10 a.m. “Sweep the Street” at Mong Kok
Relax, you don’t have to actually sweep the street. In Hong Kong, “sweeping the street” is slang for checking out all the food stalls on an entire street and purchasing snacks from stores that catch you fancy. “It reminds me of when I was a secondary student…it serves as a remarkable spot for early memories,” Leung said. Mong Kok encompasses a labyrinth of narrow streets thronged with stalls and shops that offer typical Hong Kong snacks for cheap prices. Fish balls, siu mai, egg waffles, stinky tofu, boba are among the locals’ many favorites.
11 a.m. Make a wish at Wong Tai Sin Temple
You’d be missing out if you didn’t visit one of Hong Kong’s internationally renowned temples. Among the most popular temples in Hong Kong, the Wong tai Sin Temple is a devout ensemble of halls, shrines, statues and pavilions dedicated to China’s three main religions: Daoism, Confucianism and Buddhism. People from all walks of life come to pray and Kau Chim, a Chinese way of learning one’s fortune.
12 p.m. Cross the Victoria Harbour on the Star Ferry
Despite the first-rate transportation infrastructure in Hong Kong, the green and white ferries sails on with passengers from Hong Kong Island to Kowloon and back. Tens of millions of people still hop on the humble star ferry for a close look at Hong Kong’s skyline from the Victoria Harbour. Buoyed by its rich history and special place among Hong Kongers’ collective memory and cultural identity, the Star Ferry remains one of the most popular transportation methods in Hong Kong.
1 p.m. Yum Cha
Picture this: the cacophony of a thousand porcelain bowls and spoons reverberate throughout the room. You hear joyful bursts of laughter and chatter clamor from hungry customers. Waitresses speed walk between tables as customers flag them down for re-orders like calling cabs during rush hour. Yum cha, which translates to “drink tea” but refers to a social event, or ritual among locals, of having dim sum. Family and friends exchange idle and pleasant conversations while sharing a vast array of dishes and sipping on hot tea. In fact, every veteran dim-sum-goer often has their own staple dish, mine being lor baat go (turnip cake). You should definitely try Hong Kong’s soul food at least once in your life.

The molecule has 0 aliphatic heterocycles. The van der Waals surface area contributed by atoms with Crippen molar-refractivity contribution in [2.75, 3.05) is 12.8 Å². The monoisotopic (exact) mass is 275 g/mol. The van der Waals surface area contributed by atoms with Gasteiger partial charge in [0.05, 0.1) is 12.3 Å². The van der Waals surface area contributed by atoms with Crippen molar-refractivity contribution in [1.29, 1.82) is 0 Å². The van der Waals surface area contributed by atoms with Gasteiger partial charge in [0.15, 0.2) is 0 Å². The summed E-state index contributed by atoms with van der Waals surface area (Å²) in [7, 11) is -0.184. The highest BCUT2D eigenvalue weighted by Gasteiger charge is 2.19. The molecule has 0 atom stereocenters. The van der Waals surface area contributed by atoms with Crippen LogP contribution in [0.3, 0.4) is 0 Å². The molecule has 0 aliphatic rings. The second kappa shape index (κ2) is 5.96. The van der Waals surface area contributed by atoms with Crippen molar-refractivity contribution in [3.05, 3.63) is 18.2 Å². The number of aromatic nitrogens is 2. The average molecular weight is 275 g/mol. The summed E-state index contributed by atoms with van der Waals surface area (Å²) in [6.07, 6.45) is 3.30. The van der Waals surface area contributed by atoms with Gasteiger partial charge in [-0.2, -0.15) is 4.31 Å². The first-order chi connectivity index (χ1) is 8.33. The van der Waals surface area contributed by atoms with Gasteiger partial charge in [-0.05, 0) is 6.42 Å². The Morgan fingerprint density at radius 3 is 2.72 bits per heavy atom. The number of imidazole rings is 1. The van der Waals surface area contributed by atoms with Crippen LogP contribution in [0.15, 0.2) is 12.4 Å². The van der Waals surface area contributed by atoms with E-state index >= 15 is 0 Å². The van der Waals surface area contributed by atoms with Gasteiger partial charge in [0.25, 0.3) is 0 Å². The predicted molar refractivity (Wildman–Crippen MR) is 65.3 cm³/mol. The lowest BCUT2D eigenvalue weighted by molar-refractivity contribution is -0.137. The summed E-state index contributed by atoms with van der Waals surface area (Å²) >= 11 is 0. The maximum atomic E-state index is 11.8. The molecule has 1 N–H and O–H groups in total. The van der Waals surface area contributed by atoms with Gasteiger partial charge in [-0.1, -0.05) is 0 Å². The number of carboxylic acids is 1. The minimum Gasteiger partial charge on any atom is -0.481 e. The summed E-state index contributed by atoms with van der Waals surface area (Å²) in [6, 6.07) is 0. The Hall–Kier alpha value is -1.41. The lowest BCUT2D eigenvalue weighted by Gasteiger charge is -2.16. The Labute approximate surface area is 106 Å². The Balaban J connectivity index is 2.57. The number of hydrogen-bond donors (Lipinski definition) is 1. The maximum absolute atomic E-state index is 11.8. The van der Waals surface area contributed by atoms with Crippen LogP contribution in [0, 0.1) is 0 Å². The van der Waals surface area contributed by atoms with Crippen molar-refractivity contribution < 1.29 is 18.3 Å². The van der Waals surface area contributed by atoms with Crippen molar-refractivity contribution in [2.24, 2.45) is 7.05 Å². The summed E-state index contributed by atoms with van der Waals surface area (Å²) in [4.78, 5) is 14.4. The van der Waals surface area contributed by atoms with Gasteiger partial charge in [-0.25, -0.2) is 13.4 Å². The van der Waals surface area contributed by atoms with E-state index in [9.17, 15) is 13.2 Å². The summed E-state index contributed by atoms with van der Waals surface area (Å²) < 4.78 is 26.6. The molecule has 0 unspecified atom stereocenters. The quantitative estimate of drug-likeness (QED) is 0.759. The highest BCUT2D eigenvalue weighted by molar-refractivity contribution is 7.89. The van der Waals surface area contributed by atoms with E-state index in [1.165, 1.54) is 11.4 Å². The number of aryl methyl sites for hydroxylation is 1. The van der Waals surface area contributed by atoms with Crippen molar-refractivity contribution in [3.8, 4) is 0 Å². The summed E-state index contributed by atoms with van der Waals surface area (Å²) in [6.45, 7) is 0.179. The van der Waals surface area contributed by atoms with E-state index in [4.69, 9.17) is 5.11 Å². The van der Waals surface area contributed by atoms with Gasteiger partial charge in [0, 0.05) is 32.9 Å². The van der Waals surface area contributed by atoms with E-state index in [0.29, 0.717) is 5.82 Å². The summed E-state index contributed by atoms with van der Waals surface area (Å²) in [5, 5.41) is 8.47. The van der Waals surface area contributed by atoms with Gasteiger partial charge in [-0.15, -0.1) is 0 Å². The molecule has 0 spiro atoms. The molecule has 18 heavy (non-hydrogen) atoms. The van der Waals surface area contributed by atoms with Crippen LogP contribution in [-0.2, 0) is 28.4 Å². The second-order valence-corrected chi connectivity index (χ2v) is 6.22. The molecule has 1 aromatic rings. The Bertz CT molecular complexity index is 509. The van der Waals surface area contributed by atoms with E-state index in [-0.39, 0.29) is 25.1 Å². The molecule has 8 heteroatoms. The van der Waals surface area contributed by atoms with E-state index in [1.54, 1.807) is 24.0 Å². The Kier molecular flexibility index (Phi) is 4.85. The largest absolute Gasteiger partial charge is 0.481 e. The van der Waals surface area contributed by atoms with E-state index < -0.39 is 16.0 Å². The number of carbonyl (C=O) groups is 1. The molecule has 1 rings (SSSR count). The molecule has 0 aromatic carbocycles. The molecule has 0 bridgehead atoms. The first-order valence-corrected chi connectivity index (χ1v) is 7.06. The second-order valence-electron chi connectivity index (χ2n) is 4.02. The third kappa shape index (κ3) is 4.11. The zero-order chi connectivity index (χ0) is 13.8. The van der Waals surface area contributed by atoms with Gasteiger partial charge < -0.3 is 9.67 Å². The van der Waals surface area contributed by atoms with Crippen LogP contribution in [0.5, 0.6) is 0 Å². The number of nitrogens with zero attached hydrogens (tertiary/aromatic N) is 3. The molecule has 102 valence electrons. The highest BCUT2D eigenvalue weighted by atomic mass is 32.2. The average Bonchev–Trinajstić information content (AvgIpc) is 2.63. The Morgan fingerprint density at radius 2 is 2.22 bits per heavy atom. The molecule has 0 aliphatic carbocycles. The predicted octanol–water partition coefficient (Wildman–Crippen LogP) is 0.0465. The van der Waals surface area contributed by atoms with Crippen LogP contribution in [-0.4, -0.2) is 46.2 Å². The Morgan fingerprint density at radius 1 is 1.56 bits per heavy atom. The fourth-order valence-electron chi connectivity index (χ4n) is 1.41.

2 p.m. Swoon over the Hong Kong Skyline at the Peak
Even for a local, the Hong Kong skyline never gets old- you can tell by the number of times I’ve mentioned the view thus far. Head up to Hong Kong’s best-known landmark, the Peak, for incredible views. Catch a ride on the Peak Tram, or hike up, to the Sky Terrace and take in the city. Looking at the city from the famous vantage point Sky Terrace or Peak Circle, you’ll see the Victoria Harbor reflecting a sublime skyline. If you look far enough, you’ll even see Mainland China stretching to the north of the city. Even most locals never tire of visiting the Peak, views like this remind us of how amazing it is to live in this city.
3 p.m. Hop on the Tram
Going on a ride on the iconic tram, or Ding Ding, is an essential part of the Hong Kong experience. Trams travel at a slow speed and run through the historical parts of Hong Kong Island, which gives you time to soak in the views. What’s more, trams are by far the cheapest mode of transportation in the city and are environmentally friendly since they run on electricity- it’s a win-win situation!
4 p.m. Snap photos in front of Central’s walls
With spectacular natural views, architecture and street art, Hong Kong is practically built for Instagram. Even with the numerous art galleries and exhibitions spread around the city, the streets of Hong Kong are art in itself. “They aren’t just insta-worthy walls, but imprints left by young people in the city, designs that encompass their visions as well as hope for the future,” University of New South Wales freshman Daphne Cheng said. Central, in particular, features graffiti and street art on almost every wall of its steep and windy roads.